What about the man though? What about him made him so universally loved and respected, even by those who otherwise have no interest in his sport? Some answers are obvious. He is highly entertaining in his old black and white clips, and human marvel that made a brutal, sloppy, and fearsome game look balletic and rhythmic. Even as age and disease deteriorated his physical condition, we refused to accept it. He wasn’t the first to do that, but he was the one who did it on the biggest stages. People born and raised long after Ali was in his youth, still only know him as the fast talking, and even faster moving boxer.


Ali’s image throughout his life seems to cover the entire spectrum of opinion. From a young man, until the later stages of his career, and throughout the rest of his life, he went from a villain who was polarizing at best, to a universally beloved icon, almost a god walking among us mortals. He was well regarded at the beginning, an Olympic gold medalist, known as the “King of Olympic Village” because of his charisma, to someone who irritated the old barber shop boxing commentators. He would get knocked out, the way he carried his hands by his shorts, they said. His punches can’t “juice a grape”, as David Remnick wrote about opinions on (then) Cassius Clay. There is not a chance in any universe that he defeats the monstrous Sonny Liston, people thought.

Outside of the ring, his membership in the Nation of Islam troubled many in America. His brash attitude rubbed many the wrong way during the time. His refusal to enter the draft, citing religious reasons, nearly derailed everything. Then his ring wars seemed to really bring about change in how people viewed him. Taking punishment, throughout the history of boxing, has almost without fail won the recipient fans. Boxers who are elusive, stayed unmarked, had a more difficult time achieving popularity. This has been especially the case with black boxers. Through some combination of Ali’s cleverness, relationship with Howard Cosell, overcoming difficulties with the likes of Frazier, Foreman, Norton, and Chuck Wepner, only to show a shell of his once dominant self against Larry Holmes and Trevor Berbick, he has become the indescribable icon he is today. Of course, with all icons, his life, what he represents, and who he is has been oversimplified, and sanctified. Joe Frazier, who endured much hardship because of Ali’s words, is swept under the rug, as one example.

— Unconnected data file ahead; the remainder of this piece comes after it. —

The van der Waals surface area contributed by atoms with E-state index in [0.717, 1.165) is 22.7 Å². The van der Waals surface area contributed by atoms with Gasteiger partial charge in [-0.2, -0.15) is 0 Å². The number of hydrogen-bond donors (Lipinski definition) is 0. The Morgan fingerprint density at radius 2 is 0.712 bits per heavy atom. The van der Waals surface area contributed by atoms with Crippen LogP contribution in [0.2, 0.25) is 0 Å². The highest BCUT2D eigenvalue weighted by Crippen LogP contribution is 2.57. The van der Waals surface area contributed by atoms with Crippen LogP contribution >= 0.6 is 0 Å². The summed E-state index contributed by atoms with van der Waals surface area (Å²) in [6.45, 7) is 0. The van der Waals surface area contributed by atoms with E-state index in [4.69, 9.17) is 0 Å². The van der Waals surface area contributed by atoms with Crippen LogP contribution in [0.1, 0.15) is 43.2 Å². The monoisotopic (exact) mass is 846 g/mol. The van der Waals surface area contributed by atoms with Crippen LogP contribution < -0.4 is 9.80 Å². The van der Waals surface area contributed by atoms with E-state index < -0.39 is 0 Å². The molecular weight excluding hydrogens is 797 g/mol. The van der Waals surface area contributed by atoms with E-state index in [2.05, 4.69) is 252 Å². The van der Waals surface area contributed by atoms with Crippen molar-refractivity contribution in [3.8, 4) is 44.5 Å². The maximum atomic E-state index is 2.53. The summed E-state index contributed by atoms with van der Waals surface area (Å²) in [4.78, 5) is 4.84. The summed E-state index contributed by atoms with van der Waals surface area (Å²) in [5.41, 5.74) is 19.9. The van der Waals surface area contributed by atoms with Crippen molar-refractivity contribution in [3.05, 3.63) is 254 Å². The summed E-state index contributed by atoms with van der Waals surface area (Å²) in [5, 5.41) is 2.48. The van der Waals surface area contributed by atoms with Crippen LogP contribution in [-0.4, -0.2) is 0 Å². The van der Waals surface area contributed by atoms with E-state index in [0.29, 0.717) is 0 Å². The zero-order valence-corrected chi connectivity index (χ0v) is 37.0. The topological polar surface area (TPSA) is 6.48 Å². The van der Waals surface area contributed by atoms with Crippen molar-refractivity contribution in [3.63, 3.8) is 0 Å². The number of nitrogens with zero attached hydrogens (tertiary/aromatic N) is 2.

Ali as the man, historical figure, and symbol will only grow in power. Decades after his career ended, newcomers to boxing imitate his shuffle and body language. An entire documentary has been made simply featuring his quotes. A list of his well known opponents have spoken of their awe of him before, during, and since their fights. Perhaps Ali was just the perfect storm for his era: An athletic freak, faster than fighters 70 pounds lighter, with the improvising skills of a standup comedian meets poet. He came during a strong counterculture era, and whose career we got to see take the full spectrum from promising prospect, to “what if” in the 3 years he was in exile, to his last great fights, to faded champion.

I wanted to leave this with a quote. Again, so many to choose from, so I picked one I had not seen before and brought some good humor:

“I am the astronaut of boxing. Joe Louis and Dempsey were just jet pilots. I’m in a world of my own.”